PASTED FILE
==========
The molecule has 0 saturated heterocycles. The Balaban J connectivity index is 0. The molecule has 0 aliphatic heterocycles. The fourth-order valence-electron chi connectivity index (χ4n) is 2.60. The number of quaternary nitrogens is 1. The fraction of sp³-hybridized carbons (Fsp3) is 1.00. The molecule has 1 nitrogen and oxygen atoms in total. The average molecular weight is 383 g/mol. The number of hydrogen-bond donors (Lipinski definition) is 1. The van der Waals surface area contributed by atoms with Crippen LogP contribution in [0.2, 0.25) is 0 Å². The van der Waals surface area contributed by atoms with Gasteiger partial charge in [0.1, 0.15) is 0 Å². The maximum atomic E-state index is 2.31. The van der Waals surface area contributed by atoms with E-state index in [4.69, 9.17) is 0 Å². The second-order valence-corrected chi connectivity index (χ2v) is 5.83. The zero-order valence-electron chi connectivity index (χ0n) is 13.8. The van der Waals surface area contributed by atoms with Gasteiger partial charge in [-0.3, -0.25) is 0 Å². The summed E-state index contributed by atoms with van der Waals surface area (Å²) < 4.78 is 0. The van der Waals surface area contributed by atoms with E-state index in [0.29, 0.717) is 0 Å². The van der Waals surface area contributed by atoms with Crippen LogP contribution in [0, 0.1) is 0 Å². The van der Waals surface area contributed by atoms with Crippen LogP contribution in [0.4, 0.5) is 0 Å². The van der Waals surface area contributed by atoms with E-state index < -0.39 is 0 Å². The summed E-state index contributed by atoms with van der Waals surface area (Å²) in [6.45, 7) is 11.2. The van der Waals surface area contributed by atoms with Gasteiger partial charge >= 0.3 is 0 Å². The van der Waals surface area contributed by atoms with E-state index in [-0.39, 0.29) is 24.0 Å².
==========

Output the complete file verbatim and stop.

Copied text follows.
The molecule has 0 saturated heterocycles. The Balaban J connectivity index is 0. The molecule has 0 aliphatic heterocycles. The fourth-order valence-electron chi connectivity index (χ4n) is 2.60. The number of quaternary nitrogens is 1. The fraction of sp³-hybridized carbons (Fsp3) is 1.00. The molecule has 1 nitrogen and oxygen atoms in total. The average molecular weight is 383 g/mol. The number of hydrogen-bond donors (Lipinski definition) is 1. The van der Waals surface area contributed by atoms with Crippen LogP contribution in [0.2, 0.25) is 0 Å². The van der Waals surface area contributed by atoms with Gasteiger partial charge in [0.1, 0.15) is 0 Å². The maximum atomic E-state index is 2.31. The van der Waals surface area contributed by atoms with E-state index in [4.69, 9.17) is 0 Å². The second-order valence-corrected chi connectivity index (χ2v) is 5.83. The zero-order valence-electron chi connectivity index (χ0n) is 13.8. The van der Waals surface area contributed by atoms with Gasteiger partial charge in [-0.3, -0.25) is 0 Å². The summed E-state index contributed by atoms with van der Waals surface area (Å²) < 4.78 is 0. The van der Waals surface area contributed by atoms with E-state index in [0.29, 0.717) is 0 Å². The van der Waals surface area contributed by atoms with Crippen LogP contribution in [0, 0.1) is 0 Å². The van der Waals surface area contributed by atoms with Crippen LogP contribution in [0.4, 0.5) is 0 Å². The van der Waals surface area contributed by atoms with E-state index < -0.39 is 0 Å². The summed E-state index contributed by atoms with van der Waals surface area (Å²) in [6.45, 7) is 11.2. The van der Waals surface area contributed by atoms with Gasteiger partial charge >= 0.3 is 0 Å². The van der Waals surface area contributed by atoms with E-state index in [-0.39, 0.29) is 24.0 Å².